With age usually comes knowledge and experience, but in the workplace, age is not always treated so kindly. In fact, the age of an employee or applicant is commonly cited in workplace discrimination claims. Employees in Minnesota should understand how age could be a form of discrimination at the workplace. Moreover, they should understand what actions could be taken when age discrimination occurs.
While it is popular belief that age-related complaints are among the highest types of discrimination complaints filed with the federal government, a report by the Equal Employment Opportunity Commission or EEOC indicates that 2014 is the sixth consecutive year that age discrimination cases have dropped. In addition, over the past two decades, the percentage of claims determined to be reasonable have been dropping as well.
Despite this recent trend, age-related discrimination still remains a concern. The 20,588 age discrimination case filings in 2014 are higher than in any year before the recession even though this number is down from the previous years. The recession is an easy way to explain the rise of age discrimination because it allows companies to cut costs and make room for younger workers.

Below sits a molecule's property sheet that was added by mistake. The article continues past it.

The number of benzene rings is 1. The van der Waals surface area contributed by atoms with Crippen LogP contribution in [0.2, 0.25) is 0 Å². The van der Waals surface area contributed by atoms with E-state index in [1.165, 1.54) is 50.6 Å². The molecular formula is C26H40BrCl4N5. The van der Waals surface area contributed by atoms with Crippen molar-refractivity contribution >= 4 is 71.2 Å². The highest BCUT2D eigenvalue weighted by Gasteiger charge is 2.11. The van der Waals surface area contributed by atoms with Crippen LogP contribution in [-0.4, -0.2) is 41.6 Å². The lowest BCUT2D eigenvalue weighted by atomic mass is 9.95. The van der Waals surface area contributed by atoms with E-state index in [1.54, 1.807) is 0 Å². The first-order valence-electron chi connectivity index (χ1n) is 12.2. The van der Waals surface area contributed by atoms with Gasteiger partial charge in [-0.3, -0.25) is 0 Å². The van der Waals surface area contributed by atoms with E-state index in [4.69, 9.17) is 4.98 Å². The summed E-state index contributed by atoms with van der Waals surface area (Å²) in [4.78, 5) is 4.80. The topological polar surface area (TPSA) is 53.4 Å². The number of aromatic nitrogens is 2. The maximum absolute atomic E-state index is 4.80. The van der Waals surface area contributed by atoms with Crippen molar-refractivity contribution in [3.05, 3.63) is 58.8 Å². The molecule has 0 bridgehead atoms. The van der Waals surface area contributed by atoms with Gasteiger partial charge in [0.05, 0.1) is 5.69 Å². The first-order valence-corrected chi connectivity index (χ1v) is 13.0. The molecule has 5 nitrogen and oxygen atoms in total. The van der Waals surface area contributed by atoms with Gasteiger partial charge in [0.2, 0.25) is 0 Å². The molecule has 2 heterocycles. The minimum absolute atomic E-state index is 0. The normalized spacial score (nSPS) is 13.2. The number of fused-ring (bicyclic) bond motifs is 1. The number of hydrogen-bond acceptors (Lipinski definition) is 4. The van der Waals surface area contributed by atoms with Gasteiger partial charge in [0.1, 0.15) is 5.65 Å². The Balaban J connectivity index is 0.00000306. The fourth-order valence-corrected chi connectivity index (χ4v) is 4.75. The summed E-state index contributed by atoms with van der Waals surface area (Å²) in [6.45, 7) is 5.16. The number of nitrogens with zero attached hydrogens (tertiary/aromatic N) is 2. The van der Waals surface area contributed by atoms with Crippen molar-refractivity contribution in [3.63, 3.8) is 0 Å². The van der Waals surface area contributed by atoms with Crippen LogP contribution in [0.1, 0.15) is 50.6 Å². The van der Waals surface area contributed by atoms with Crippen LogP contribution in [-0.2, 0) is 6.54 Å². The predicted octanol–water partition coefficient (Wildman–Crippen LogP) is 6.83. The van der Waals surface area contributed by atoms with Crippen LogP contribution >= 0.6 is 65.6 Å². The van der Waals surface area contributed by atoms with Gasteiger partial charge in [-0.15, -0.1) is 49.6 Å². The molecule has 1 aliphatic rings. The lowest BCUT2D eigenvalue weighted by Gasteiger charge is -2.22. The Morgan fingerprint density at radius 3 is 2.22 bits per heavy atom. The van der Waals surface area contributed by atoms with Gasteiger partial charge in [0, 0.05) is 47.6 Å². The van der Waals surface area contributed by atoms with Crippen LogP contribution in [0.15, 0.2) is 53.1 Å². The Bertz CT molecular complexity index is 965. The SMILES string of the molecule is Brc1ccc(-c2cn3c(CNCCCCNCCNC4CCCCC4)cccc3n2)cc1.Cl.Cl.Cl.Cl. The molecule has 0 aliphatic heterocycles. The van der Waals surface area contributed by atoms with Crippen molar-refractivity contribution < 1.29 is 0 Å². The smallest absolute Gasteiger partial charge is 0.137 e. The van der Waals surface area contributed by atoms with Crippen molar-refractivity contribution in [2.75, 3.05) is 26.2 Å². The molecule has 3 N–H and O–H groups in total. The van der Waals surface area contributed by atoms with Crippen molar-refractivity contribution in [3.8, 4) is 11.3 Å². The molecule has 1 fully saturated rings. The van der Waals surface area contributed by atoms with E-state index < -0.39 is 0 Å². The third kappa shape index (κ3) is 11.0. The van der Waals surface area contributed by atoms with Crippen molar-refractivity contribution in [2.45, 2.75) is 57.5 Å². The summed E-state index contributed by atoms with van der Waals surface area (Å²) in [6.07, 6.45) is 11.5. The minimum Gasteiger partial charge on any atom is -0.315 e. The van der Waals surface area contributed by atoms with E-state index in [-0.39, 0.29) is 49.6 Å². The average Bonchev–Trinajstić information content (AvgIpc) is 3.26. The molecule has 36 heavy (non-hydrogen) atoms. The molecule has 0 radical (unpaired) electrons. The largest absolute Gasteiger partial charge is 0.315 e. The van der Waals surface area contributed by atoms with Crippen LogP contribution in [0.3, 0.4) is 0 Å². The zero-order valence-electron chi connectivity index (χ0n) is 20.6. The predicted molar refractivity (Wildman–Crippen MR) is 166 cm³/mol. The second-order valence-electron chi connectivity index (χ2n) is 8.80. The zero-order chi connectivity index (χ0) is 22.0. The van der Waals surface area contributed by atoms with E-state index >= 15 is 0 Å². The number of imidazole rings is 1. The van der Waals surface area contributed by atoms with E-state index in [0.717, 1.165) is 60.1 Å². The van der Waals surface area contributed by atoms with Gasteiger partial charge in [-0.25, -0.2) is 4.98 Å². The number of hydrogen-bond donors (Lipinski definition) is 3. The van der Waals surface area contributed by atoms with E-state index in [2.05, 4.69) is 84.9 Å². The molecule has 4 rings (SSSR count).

Age discrimination claims are difficult to prove, especially when a business is undergoing a vast reorganization and budget cut. Despite the difficulty to prove instances of age discrimination, employees who are mistreated, laid-off, unlawfully terminated or demoted due to their age are afforded the right to file an action.
An age discrimination claim could result in damages awarded to the employee. This could help offset the losses and damages associated with the situation. In addition, compensation could be awarded to punish an employer for their actions. No matter the situation, if an employee believes that he or she is being discriminated against because of their ages, they should learn more about their legal options and remedies.
Source: Time, "Pop Goes the Age Discrimination Bubble," Dan Kadlec, Feb. 16, 2015